"Rust has made about 40% of what GMod made in 9 years"
Garry Newman of Facepunch Studios discusses Rust, community and DayZ
Garry Newman's eponymous Garry's Mod is quite the phenomenon. Less of a game than a tool, GMod allows users to muck about in Valve's Source engine to create machinima, physics experiments or giant meme explosions - if you own Garry's Mod and at least one Source Engine game, you're good to go.
GMod started as a fun diversion, a project Newman took on whilst learning how to code along the way, but to date it's shifted over 3.5 million copies, booking over $22 million in revenues and establishing itself as an accessible tool for budding developers, animators and scripters. Or those who just want to shoot headcrabs out of a trebuchet.
Newman has capitalised on the ever-growing popularity of Garry's Mod impressively, ramping up development over nine years to turn a pet project into a valid commercial concern which employs several people and is working on a number of simultaneous projects: Facepunch Studios.
There are other bits of magic in the works, but for now it's Rust which is taking centre stage at Facepunch, selling over a quarter of a million copies via Steam's early access program and building the sort of online community engagement which many 'higher-profile' games can only dream of. We caught up with Newman to find out how development of the vicious multiplayer survive 'em up was progressing, how nice he thinks his players are and whether or not he thinks it'll ever be finished.
Q: You've had very impressive sales numbers so far: nearly a quarter of a million people have ignored you when you told them not to buy the game yet... How serious was that plea?
"I did some rough maths this morning: in terms of profits, from sales and royalties, in a month Rust has made about 40 per cent of what GMod has made in about nine years"
Garry Newman: Well, people like doing the opposite of what you ask them, don't they? We never exactly wanted people to not buy the game, as such, but at the same time it serves as a warning - if they buy it then it crashes we can say 'we told you so'!
Still, it's surprising how many people did buy it.
Q: Even after the success of Garry's Mod?
Garry Newman: Yeah - we never, ever expected anything to dwarf GMod's success. I did some rough maths this morning: in terms of profits, from sales and royalties, in a month Rust has made about 40 per cent of what GMod has made in about nine years. We can't really believe it.
Q: How big is your team now? You must have scaled up...
Garry Newman: Yeah, we've hired in the last year - we've got about fifteen people working for us now.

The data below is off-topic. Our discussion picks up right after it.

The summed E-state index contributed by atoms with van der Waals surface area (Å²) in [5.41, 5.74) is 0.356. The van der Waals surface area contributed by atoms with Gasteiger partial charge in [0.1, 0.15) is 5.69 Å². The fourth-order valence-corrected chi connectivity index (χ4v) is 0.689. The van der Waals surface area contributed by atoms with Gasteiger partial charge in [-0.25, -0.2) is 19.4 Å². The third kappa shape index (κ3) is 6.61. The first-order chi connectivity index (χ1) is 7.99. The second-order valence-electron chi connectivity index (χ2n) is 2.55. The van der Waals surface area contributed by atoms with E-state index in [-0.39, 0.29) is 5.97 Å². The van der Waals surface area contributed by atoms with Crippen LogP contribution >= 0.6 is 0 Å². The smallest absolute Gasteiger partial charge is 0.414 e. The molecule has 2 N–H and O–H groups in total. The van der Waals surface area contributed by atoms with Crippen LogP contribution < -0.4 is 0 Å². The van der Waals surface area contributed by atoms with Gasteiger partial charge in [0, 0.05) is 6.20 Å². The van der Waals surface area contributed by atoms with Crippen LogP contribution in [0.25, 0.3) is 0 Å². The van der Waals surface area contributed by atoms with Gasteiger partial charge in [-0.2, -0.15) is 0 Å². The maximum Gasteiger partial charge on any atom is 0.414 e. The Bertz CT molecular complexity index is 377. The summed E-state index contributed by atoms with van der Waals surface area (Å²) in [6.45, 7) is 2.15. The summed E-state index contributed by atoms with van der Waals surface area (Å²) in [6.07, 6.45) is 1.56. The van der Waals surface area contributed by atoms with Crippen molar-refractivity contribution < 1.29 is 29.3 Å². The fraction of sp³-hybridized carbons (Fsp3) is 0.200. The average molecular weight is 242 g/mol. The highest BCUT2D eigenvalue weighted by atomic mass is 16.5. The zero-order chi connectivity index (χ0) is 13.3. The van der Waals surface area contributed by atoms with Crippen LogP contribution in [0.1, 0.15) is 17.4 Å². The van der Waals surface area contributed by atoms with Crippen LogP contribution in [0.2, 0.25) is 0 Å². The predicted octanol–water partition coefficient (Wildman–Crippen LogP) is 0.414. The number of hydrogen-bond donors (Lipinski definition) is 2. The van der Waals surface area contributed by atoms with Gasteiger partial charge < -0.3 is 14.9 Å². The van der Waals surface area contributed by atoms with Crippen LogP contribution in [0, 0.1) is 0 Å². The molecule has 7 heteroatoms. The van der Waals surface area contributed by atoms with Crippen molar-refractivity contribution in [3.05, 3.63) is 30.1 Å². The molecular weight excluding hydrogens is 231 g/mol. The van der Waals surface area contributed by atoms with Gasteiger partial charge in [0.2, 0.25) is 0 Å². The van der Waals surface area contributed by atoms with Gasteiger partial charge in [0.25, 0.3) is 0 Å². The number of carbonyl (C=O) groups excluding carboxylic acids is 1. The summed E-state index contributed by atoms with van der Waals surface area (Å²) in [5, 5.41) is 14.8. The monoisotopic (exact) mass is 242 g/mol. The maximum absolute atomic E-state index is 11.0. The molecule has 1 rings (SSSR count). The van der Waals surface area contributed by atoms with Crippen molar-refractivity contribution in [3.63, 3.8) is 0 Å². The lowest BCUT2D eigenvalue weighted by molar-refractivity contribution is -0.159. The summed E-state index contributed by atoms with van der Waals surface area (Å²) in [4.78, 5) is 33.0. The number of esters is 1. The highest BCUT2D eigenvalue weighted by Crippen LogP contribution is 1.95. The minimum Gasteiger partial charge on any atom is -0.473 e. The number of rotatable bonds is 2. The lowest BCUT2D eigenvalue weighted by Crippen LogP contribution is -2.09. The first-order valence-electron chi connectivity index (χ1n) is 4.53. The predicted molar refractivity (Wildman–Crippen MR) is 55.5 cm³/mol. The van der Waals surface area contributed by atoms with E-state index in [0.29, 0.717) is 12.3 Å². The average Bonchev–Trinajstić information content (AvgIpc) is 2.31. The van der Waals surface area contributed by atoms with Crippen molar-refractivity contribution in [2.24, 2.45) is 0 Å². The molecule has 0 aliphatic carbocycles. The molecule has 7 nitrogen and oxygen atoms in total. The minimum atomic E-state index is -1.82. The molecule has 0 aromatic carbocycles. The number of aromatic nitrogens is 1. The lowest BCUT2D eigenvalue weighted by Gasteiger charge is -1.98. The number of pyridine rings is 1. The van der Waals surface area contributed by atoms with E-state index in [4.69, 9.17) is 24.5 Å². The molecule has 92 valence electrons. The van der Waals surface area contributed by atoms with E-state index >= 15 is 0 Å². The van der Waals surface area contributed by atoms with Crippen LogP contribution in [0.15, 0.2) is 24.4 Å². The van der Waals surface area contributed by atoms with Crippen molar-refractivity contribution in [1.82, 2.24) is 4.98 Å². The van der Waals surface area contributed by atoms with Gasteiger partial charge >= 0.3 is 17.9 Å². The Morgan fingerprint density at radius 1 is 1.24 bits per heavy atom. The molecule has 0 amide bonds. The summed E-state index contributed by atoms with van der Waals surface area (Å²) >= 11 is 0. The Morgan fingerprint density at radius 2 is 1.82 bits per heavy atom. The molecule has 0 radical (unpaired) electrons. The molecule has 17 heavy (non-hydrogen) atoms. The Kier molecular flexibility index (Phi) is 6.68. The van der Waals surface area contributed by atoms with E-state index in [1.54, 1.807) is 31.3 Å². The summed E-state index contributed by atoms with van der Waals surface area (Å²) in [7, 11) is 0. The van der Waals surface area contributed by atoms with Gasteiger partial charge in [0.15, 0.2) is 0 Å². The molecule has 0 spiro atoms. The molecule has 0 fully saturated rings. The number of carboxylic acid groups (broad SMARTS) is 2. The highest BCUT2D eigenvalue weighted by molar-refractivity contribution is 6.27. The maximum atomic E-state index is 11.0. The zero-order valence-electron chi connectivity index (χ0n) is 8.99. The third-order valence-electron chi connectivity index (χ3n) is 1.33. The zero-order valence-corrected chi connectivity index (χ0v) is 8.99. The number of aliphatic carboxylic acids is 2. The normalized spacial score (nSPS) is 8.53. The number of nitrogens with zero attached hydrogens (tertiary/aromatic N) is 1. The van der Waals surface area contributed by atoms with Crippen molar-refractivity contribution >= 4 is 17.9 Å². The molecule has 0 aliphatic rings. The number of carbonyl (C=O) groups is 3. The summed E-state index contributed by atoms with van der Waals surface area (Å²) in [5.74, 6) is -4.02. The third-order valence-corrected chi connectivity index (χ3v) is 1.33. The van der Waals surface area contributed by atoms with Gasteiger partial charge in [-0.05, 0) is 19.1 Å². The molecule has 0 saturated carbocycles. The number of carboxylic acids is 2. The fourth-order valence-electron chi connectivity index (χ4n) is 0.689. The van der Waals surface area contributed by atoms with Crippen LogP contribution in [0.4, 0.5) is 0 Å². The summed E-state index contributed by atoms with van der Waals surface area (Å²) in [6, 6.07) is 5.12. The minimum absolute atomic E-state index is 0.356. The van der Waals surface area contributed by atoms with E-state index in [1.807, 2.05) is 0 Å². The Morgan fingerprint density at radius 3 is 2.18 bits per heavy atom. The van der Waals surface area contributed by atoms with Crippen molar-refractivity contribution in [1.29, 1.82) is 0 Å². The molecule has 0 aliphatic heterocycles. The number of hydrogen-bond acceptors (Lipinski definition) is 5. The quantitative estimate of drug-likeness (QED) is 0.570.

Q: With great power etc - how is it being a serious MD?
Garry Newman: We run it kind of like Valve - we just let people get on with it. It's sort of self-managing - we don't have any actual managers, really. People are good at their jobs, so they should be able to just get on with what they're doing.
Q: Anyone from the GMod community?
Garry Newman: A couple, yeah. GMod's good for that because those people know who we are, they know that they're not just working for a company that's just existed for a month - they know their jobs are secure.
Q: GMod's success has obviously given you a bit more room to manoeuvre, and some room to fail and experiment, to take your time over getting it right. Would you have been able to make Rust without having done GMod first?
Garry Newman: It's a good point, but yeah, I do. If we didn't have the money from GMod, I think we'd be doing it for free. We'd be coming home from work every night and working on the game. That money has given us a bit of security, and we've not been in a rush to release a game, until it's something we're kind of proud of, that we think is going somewhere.
Q: Early access is an interesting model, still in it's infancy. Essentially you're having people pay you to test your game for you, which is an obvious boon for an indie. Do you think a major publisher could get away with that?
Garry Newman: I don't know - there are AAA studios who do stuff like that, plenty of them have offers where if you pre-order something you can get into the beta and play it early. It's obviously further down the line than most early access games are, but you're paying more, too. It's not that different.
Q: Rust is fairly brutal, like many PvP games, but there's also some genuine friendliness, too. I've had my fair share of being pick-axed in the face, but also people helping me out or letting me hang out. That seems like a fairly self-governing thing.
Garry Newman: The first thing people do is run around and try and bash people's heads in with a rock! They want to try and get items and build a camp. Then, after a while they simmer down and realise that they kind of need to work with other people, that if they help someone out they'll help them back. It goes back and forth like that.